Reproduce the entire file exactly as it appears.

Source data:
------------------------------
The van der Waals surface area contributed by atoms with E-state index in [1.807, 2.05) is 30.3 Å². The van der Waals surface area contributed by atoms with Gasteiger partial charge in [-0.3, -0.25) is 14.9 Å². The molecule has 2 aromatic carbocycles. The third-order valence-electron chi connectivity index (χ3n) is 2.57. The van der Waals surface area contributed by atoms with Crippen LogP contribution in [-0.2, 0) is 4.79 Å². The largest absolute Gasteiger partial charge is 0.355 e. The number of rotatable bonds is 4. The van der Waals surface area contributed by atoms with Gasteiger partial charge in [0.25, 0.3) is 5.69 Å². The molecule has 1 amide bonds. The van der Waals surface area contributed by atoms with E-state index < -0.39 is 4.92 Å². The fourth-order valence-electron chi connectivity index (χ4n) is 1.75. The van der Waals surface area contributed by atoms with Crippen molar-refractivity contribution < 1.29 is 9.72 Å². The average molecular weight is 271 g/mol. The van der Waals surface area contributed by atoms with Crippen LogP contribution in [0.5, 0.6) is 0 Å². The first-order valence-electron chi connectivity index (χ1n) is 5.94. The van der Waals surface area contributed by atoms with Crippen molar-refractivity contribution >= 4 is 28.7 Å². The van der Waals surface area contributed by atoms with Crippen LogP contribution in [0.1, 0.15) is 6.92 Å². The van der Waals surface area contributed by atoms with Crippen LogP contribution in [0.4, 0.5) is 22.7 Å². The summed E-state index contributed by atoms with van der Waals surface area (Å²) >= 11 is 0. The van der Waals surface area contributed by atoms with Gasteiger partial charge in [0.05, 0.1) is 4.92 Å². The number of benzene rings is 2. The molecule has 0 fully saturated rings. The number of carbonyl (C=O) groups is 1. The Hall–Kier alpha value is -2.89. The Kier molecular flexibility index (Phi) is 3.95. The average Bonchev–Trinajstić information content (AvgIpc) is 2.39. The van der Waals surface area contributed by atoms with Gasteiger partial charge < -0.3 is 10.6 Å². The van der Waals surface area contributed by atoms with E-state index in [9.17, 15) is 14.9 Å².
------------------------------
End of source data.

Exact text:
The van der Waals surface area contributed by atoms with E-state index in [1.807, 2.05) is 30.3 Å². The van der Waals surface area contributed by atoms with Gasteiger partial charge in [-0.3, -0.25) is 14.9 Å². The molecule has 2 aromatic carbocycles. The third-order valence-electron chi connectivity index (χ3n) is 2.57. The van der Waals surface area contributed by atoms with Crippen LogP contribution in [-0.2, 0) is 4.79 Å². The largest absolute Gasteiger partial charge is 0.355 e. The number of rotatable bonds is 4. The van der Waals surface area contributed by atoms with Gasteiger partial charge in [0.25, 0.3) is 5.69 Å². The molecule has 1 amide bonds. The van der Waals surface area contributed by atoms with E-state index < -0.39 is 4.92 Å². The fourth-order valence-electron chi connectivity index (χ4n) is 1.75. The van der Waals surface area contributed by atoms with Crippen molar-refractivity contribution < 1.29 is 9.72 Å². The average molecular weight is 271 g/mol. The van der Waals surface area contributed by atoms with Crippen LogP contribution in [0.5, 0.6) is 0 Å². The first-order valence-electron chi connectivity index (χ1n) is 5.94. The van der Waals surface area contributed by atoms with Crippen molar-refractivity contribution >= 4 is 28.7 Å². The van der Waals surface area contributed by atoms with Crippen LogP contribution in [0.1, 0.15) is 6.92 Å². The van der Waals surface area contributed by atoms with Crippen LogP contribution in [0.4, 0.5) is 22.7 Å². The summed E-state index contributed by atoms with van der Waals surface area (Å²) >= 11 is 0. The van der Waals surface area contributed by atoms with Gasteiger partial charge in [0.05, 0.1) is 4.92 Å². The number of benzene rings is 2. The molecule has 0 fully saturated rings. The number of carbonyl (C=O) groups is 1. The Hall–Kier alpha value is -2.89. The Kier molecular flexibility index (Phi) is 3.95. The average Bonchev–Trinajstić information content (AvgIpc) is 2.39. The van der Waals surface area contributed by atoms with Gasteiger partial charge < -0.3 is 10.6 Å². The van der Waals surface area contributed by atoms with E-state index in [9.17, 15) is 14.9 Å².